Upon report of a suit in equity by way of appeal from a decision of a zoning board of appeals under G. L. c. 40A, Section 21, where the case had been presented on the pleadings and on a statement of agreed facts largely relating to issues other than a variance granted by the board, and the Superior Court judge had made no finding whether the statutory requirements for the variance had been met, this court remanded the case for a further hearing, not to be limited to the agreed facts, respecting the variance. 
BILL IN EQUITY filed in the Superior Court on July 11, 1960.
The suit was reported by Vallely, J.
Steven J. Cohen (Edward J. Barshak with him) for the plaintiffs.
Warren W. Allgrove for the defendant Nuttings Lake Cafe, Inc. & another.
WHITTEMORE, J. This appeal to the Superior Court is by neighboring landowners claiming to be aggrieved by a decision of the board of appeals of the town of Billerica of June 21, 1960. That decision purported to grant a variance and other relief. The case is here on reservation and report. See G. L. c. 214, Section 31. The issues are presented on the pleadings and on a statement of agreed facts that incorporates exhibits.
1. The plea in abatement (treated as a demurrer to raise a question of jurisdiction under G. L. c. 40A, Section 21, as amended by St. 1960, c. 365, Maltzman v. Hertz, 336 Mass. 704 , 705) must be overruled.
We pass without intimation the unargued issue whether St. 1960, c. 365, enacted May 3, 1960, relates to the powers of courts so that it took effect on the thirtieth day after enactment. See G. L. c. 4, Section 1; art. 48 of the Amendments to the Constitution, The Referendum, I, III, Section 2; Commonwealth v. Sacco, 255 Mass. 369 , 410-411. Compare Coyle v. Swanson, 345 Mass. 126 , 127. The issue raised by the plea has been fully argued on the assumption, which we accept for this case, that the amending statute was in effect when the bill of complaint was filed on July 11, 1960.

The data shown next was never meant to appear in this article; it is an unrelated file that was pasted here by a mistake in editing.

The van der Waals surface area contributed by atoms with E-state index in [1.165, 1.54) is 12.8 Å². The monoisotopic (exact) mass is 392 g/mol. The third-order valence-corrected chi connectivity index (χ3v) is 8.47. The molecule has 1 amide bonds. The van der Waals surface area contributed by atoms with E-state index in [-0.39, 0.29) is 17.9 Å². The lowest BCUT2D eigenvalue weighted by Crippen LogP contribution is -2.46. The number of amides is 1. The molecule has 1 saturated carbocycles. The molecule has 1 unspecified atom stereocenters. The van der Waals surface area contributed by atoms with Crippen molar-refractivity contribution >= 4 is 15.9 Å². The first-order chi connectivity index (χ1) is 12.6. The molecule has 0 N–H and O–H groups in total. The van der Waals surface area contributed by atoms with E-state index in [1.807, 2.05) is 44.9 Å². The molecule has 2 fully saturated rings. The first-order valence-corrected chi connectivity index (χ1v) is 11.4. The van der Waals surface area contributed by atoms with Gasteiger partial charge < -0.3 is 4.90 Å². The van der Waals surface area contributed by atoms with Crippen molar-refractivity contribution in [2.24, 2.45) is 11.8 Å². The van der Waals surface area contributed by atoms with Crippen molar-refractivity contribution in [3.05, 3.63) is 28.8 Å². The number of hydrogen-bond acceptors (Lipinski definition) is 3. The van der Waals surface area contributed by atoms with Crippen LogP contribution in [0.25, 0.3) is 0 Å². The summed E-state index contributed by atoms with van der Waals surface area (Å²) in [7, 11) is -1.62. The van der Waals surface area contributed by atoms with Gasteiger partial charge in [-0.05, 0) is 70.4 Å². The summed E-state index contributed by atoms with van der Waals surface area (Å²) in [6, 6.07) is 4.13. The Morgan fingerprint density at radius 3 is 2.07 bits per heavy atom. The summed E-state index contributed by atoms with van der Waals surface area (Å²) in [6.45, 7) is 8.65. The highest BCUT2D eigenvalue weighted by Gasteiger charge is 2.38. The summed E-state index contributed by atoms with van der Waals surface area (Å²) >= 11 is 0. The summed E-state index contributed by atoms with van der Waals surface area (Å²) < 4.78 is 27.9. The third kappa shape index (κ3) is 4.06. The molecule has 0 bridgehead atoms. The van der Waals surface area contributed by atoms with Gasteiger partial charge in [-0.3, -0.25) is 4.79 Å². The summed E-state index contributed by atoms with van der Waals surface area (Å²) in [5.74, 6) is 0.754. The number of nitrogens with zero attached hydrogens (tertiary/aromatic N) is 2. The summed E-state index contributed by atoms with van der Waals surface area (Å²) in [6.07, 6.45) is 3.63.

General Laws c. 40A, Section 21, as amended by St. 1960, c. 365, provides, inter alia, that an appeal from a decision of a board of appeals is to be taken by a bill in equity filed "within twenty days after the decision has been filed in the office of the . . . town clerk . . . [and that there] shall be attached to the bill a copy of the decision appealed from, bearing the date of the filing thereof, certified by the . . . town clerk with whom the decision was filed."
There was attached to the bill of complaint as filed a copy of the decision entitled "copy as filed in office of the Town Clerk" and attested by the town clerk as "A true copy." The date of filing was not stated. The decision, however, recites that the board voted on June 21, 1960, to grant the application, and, above the signatures of the board, contains these words: "Date of decision June 21, 1960." Hence the certification of the town clerk attached to a bill filed on July 11, told of the filing of the decision with her on or before that date. It thus informed all concerned that the filing of the bill was timely, it having been on the twentieth day after June 21, the date of decision, and thus before the expiration of twenty days after the intervening event, the filing with the town clerk.
The omission of the date from the clerk's certificate did not deprive the Superior Court of jurisdiction. That depended upon the timely filing of the bill of complaint within the twenty day period and the giving of notice to the town clerk of that filing so as to be received within the twenty day period. Del Grosso v. Board of Appeal of Revere, 330